Small Events, Large Consequences
We all take risks throughout our day—at work, at home, in the car. Everywhere we turn we face a risk for injury. That’s life, right? Well, yes... and no. While there are risks in life, there are many things we can do to limit our exposure to injury. The key to injury prevention is to “Think Before You Act.”
Often American society pushes us to work faster and harder, be we also need to be encouraged to “Work Smarter.” When we take time to think about our actions before we take them, we tend to make smarter decisions. So here’s a tip:
Try implementing the “10 Second Rule.” What is this you ask? Well, start a new habit today by pausing for 10 seconds to think about the decision you’re facing, BEFORE YOU TAKE ACTION.
Often times, workplace injuries are preventable if proper safety precautions are made before we “TAKE ACTION.” However, sometimes we take shortcuts because we’re pressed for time and we don’t realize that the ‘shortcut’ bypasses an important safety control designed to protect us from injury.
It is important to recognize that even small risks can produce serious, long-term consequences. This is true not only for the worker, but the consequences can affect the worker’s family and cost the employer in the form of huge losses for years to come.
Listed below are some common shortcuts that are taken and often result in large consequences:
Small Event: Walking on an ice covered sidewalk.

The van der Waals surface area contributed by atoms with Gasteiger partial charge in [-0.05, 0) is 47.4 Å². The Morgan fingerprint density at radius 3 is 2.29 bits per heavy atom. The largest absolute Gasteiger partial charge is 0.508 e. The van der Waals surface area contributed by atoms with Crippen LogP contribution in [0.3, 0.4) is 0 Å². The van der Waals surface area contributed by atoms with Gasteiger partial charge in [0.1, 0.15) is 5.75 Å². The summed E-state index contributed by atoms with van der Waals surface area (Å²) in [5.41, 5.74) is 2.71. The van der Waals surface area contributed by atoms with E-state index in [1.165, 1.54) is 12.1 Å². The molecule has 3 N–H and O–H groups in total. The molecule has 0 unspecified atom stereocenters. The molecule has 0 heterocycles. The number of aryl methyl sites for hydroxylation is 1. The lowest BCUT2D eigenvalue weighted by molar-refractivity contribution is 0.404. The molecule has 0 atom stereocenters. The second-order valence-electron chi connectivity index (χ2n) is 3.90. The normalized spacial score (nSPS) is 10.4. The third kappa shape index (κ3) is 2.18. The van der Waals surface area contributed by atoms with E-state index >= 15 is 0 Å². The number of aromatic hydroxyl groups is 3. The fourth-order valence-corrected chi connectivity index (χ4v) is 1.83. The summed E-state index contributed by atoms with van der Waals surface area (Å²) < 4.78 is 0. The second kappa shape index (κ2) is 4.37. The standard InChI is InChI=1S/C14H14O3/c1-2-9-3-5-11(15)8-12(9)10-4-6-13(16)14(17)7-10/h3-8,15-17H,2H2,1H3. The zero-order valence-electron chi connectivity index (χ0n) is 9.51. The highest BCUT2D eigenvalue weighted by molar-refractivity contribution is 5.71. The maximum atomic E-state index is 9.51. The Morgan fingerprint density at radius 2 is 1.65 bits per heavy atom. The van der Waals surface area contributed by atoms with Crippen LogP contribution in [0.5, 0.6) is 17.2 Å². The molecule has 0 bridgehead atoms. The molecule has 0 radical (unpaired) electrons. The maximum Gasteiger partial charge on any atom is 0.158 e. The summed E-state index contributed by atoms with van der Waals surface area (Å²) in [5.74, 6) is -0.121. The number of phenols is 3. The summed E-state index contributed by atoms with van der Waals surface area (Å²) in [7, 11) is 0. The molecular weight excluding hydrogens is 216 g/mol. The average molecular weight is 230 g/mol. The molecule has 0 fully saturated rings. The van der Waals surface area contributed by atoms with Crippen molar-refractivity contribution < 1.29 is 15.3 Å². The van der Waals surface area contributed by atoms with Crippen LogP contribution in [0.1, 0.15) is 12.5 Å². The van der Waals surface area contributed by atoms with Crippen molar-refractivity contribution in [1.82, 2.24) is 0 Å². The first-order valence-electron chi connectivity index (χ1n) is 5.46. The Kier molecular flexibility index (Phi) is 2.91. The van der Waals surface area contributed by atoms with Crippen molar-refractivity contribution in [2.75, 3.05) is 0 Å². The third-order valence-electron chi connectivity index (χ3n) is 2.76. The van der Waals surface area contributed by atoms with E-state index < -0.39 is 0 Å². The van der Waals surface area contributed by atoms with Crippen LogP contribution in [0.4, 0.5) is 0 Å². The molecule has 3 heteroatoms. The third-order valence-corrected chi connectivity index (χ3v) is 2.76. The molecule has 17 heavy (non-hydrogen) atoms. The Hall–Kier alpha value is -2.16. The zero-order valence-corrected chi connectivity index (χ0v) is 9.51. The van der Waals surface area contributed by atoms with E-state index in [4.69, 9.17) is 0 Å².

Large Consequence: Slip/Fall resulting in injury and lost work time.
Solution: Promptly treat walkways to remove ice/snow. For problem areas involving black ice or re-freezing, clearly mark the affected area and redirect staff to alternative entrances/exits until ice hazard is eliminated.
Caught in Machinery:
Small Event: Removing fixed guard to speed up production process.
Large Consequence: Bypassing guard causes machine to pull body part into machinery resulting in permanent loss of affected body part. Loss of bodily function, impact on personal and family life. Significant long-term impact on worker’s quality of life.
Solution: Never remove guards. If jam occurs, follow Lockout/Tagout procedures.
Small Event: Lifting furniture during hotel renovations.
Large Consequence: Debilitating back injury that significantly impacts employee’s future quality of life. Long-term medical expenses.
Solution: Use mechanical devices, gliders, or straps to transfer the load from the worker to the device.
Far more injuries occur each year due to unsafe acts as opposed to unsafe conditions. Taking a few seconds to consider what action to take before you do so could be the difference between a safe evolution and a serious injury. For more information related to safety accountability and behavior based safety take a look at Mike Havel’s post, or Peter Koch’s post on affecting employee choices.
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